And every leader claims to know the truth and to have the one (or more) true god(s). Despite the universe being HUGE and mankind being absolutely irrelevant in it. Not to mention very young. First homo sapiens sapiens popped out about 150,000 years ago, which, even in the age of our planet, is absolutely nothing. But we know the true god. Yeah. Right.

    This utter arrogance is what infuriates me most. What makes it worse is that if god exists, it must be a lifeform of such a high level of deveopment that there is absolutely no way we’d ever even just remotely understand it. A lifeform that can create the entire universe? Wow, that must be super highly developed. Far beyond anything we can even remotely imagine. But we still know what this thing wants from us. My brain hurts from just writing this.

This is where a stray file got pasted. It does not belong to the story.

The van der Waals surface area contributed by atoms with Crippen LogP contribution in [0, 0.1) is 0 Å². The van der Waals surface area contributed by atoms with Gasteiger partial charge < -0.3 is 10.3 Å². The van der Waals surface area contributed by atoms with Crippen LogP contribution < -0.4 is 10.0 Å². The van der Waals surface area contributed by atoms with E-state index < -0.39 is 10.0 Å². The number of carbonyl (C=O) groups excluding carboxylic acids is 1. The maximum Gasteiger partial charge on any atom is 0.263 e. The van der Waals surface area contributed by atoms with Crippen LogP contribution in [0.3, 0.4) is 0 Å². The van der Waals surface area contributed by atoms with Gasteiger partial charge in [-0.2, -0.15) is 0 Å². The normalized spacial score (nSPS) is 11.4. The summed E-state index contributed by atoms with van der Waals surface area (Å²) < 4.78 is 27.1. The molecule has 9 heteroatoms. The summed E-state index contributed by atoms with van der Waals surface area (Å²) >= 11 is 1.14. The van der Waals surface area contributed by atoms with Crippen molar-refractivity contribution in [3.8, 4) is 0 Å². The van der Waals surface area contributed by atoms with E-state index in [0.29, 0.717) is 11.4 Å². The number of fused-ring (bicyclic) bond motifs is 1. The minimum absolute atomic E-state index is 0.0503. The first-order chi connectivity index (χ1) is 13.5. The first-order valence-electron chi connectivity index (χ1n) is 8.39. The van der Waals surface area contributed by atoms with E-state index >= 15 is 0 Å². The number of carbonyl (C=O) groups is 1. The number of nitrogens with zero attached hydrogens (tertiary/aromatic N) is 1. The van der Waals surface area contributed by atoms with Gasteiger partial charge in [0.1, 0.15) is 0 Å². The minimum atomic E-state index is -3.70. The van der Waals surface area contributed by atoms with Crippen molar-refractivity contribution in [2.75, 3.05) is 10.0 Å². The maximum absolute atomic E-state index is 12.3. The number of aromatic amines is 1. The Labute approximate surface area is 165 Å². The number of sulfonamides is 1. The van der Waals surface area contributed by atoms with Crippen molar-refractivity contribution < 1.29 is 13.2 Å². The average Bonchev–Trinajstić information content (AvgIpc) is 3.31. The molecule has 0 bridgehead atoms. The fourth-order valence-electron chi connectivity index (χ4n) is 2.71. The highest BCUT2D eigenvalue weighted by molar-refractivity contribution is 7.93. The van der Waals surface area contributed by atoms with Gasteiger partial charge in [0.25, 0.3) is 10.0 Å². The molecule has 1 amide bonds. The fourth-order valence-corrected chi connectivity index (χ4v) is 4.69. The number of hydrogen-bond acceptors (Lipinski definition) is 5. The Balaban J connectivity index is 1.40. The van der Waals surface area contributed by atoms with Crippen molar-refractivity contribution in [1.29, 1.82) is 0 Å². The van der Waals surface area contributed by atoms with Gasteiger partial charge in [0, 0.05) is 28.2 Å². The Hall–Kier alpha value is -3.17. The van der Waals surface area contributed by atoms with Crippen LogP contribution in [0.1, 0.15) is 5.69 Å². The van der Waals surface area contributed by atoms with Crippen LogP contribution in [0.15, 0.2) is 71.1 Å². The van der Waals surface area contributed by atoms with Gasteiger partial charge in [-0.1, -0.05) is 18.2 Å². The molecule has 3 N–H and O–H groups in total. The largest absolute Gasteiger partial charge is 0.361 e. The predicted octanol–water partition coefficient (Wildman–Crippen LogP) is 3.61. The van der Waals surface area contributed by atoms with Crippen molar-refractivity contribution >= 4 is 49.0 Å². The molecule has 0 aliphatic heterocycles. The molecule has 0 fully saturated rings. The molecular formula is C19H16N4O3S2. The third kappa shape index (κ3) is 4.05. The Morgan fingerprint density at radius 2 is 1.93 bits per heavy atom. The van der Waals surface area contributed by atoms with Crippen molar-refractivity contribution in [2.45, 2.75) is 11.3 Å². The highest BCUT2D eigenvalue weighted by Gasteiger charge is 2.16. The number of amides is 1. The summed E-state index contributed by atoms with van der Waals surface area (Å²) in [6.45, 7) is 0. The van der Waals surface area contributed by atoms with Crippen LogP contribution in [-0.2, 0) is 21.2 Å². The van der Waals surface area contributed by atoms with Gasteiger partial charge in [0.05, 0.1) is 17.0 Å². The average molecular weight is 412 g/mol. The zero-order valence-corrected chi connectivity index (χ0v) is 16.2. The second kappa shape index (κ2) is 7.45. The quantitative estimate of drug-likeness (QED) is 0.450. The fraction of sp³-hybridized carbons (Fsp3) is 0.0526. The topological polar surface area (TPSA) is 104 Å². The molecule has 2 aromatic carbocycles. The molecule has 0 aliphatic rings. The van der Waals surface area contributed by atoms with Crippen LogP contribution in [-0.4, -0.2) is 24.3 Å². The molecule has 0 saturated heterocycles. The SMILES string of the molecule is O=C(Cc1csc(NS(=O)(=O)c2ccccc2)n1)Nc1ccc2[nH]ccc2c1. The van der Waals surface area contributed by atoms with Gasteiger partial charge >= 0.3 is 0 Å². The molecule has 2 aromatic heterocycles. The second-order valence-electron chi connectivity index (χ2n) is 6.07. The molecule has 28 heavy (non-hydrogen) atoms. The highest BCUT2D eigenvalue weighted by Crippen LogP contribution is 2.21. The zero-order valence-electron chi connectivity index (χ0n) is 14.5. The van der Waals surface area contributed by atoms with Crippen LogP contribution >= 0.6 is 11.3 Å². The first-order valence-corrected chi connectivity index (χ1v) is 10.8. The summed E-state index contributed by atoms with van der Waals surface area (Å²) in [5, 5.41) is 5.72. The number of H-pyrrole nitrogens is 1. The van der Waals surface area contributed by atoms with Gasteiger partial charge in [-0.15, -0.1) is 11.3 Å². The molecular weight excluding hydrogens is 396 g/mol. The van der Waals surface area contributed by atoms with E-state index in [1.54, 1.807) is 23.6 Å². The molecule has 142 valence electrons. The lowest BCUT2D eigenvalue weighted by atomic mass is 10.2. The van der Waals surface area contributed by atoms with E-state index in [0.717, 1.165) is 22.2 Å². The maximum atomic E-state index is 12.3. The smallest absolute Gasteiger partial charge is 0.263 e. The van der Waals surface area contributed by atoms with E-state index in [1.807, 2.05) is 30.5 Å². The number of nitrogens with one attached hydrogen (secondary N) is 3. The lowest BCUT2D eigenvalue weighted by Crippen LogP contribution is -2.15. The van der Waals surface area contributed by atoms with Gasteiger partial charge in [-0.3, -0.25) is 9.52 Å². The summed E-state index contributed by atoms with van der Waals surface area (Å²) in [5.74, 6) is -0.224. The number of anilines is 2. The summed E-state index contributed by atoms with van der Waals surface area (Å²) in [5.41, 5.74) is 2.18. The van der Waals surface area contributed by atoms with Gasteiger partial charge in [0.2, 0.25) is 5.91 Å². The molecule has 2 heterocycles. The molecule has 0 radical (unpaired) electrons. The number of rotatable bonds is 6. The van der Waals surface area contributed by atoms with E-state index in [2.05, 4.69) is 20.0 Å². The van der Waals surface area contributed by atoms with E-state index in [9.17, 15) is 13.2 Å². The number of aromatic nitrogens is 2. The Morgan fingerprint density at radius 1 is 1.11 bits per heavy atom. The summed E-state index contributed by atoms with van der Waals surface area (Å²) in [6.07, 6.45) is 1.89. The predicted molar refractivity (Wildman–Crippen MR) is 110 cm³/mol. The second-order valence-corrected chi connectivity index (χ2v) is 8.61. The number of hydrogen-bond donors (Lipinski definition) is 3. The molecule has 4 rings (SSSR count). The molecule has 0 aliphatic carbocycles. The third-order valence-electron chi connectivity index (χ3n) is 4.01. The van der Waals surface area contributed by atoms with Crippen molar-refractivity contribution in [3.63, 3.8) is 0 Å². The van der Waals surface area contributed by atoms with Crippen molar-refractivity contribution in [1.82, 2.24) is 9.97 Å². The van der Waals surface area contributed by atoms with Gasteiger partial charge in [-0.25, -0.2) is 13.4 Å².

It’s funny how JMS, the creator of Babylon 5 and an atheist, made the best argument:

    Not long ago I pointed this, and a few logic fallacies in the bible (like the one how god is all knowing and all powerful but he couldn’t foresee Eve grabbing an apple, while there were only TWO humans around, and then got pissy like a 3-year old), out to a witness of Jehova. He answered with something that made me laugh: god can look into the future, but doesn’t always do it. See the issue with this? If god can see in the future, then there are future, present and past for it. If there are future, present and past for it, then god is linear. If god is linear, then god has a beginning and an end. So that means god comes from somewhere.